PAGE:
Therefore, the benefits of PIFN include a defined period of therapy, a lower rate of viral resistance and the theoretical potential for immune-mediated virological control. In addition, there is a higher loss of HBsAg at 3% - 7%. It is however contraindicated in decompensated liver disease, autoimmune disease, uncontrolled severe depression/psychosis and pregnancy (4). A fourty-eight-week course is mainly recommended for patients. Pretreatment factors for predicting HBeAg seroconversion include an HBV DNA < 2 × 108 copies/mL, high serum ALT (2 - 5 × upper limit of normal [ULN]), HBV genotype (A/B > C/D) and moderate inflammation on liver biopsy. On-treatment predictors of seroconversion have also been identified. These include a fall in HBV DNA to < 20,000 IU/mL at week 12, ALT flares with a fall in DNA, an HBsAg titre < 1500 IU/mL at week 12 and possibly interleukin (IL) - 28 B polymorphisms (4).

Prolonged oral therapy with Nucleostide Analogues has been proven to induce a reduction in HBV DNA, resulting in an improvement in histology and liver biochemistry. For some patients, this may lead to HBeAg seroconversion and possibly even HBsAg loss, also these drugs target the HBV polymerase, their prolonged oral therapy may lead to viral resistance with a resultant rise in HBV DNA titres (1). Lamivudine monotherapy has a high percentage of genotype resistance over time and is therefore not recommended as first-line monotherapy. Telbivudine also has a low barrier to resistance, and despite the table results, high incidences of resistance have been seen in patients with a high baseline HBV DNA. In a study, virologic breakthrough and incidence of resistance in HBeAg positive patient can be used as a single therapy on a long-term basis (5, 6). Entecavir has a high barrier to resistance. There have been several trials assessing the efficacy of entecavir. In another study, 474 CHB Nucleos (t)ide-naïve patients were given Entecavir with a follow-up period of four years.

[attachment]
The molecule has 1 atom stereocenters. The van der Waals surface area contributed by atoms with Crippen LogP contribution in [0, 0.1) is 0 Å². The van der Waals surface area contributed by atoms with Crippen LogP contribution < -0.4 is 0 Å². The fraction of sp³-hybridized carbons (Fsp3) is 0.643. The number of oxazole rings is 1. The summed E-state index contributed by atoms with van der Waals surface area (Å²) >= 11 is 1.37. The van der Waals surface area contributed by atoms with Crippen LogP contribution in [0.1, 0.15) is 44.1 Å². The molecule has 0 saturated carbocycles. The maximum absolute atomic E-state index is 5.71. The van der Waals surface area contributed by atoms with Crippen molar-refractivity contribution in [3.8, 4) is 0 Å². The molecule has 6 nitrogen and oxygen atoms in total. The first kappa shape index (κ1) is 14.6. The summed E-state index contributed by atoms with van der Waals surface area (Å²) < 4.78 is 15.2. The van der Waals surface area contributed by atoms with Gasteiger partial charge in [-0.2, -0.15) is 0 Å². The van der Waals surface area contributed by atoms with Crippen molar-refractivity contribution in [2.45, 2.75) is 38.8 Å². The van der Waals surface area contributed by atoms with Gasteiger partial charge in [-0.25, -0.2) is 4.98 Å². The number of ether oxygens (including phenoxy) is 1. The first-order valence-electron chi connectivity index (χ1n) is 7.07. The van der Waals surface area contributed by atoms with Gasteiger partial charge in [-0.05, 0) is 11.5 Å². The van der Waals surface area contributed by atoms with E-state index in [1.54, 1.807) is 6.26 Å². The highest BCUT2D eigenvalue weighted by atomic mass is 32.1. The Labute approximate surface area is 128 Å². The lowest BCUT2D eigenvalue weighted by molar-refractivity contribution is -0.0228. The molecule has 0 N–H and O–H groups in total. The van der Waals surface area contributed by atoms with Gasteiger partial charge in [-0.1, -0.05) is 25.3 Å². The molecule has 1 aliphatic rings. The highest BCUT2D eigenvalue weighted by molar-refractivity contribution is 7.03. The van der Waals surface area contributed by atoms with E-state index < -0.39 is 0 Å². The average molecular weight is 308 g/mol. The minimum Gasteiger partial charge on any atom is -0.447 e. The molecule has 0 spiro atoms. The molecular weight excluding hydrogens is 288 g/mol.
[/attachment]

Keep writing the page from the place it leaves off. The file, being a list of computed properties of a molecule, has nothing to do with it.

The trial highlighted 96% undetectable HBV DNA, 42% HBeAg loss, 38% seroconversion and 93% ALT normalization by the fourth year. There was only a 0.4% resistance rate. No histological data were, however, available in this trial. Entecavir is therefore recommended as monotherapy. Resistance is rare, but is more likely to occur if there is preceding lamivudine resistance. In addition, a higher dose of drug is needed if there is preceding lamivudine resistance (7). Adefovir is less efficacious than Tenofovir, with well-described resistance patterns, hence Tenofovir is approved for single usage. Indeed, in a large phase III study of nucleoside-naïve patients (both HBeAg positive and negative) randomly assigned to receive either Tenofovir or Adefovir on a 2:1 basis, 76% of the patients on Tenofovir achieved undetectable HBV DNA, 68% had ALT normalization, 3% had HBsAg loss, 74% reduction > 2 in their necroinflammatory score without worsening of their fibrosis and a 21% HBeAg seroconversion. It also highlighted a 3% virologic break-through at 144 weeks (associated with poor compliance), but not viral resistance (8). It seems that Tenofovir with less described resistance pattern, easy use and high availability is an optimal option for treating of chronic hepatitis B infection in Iran.

Footnotes

References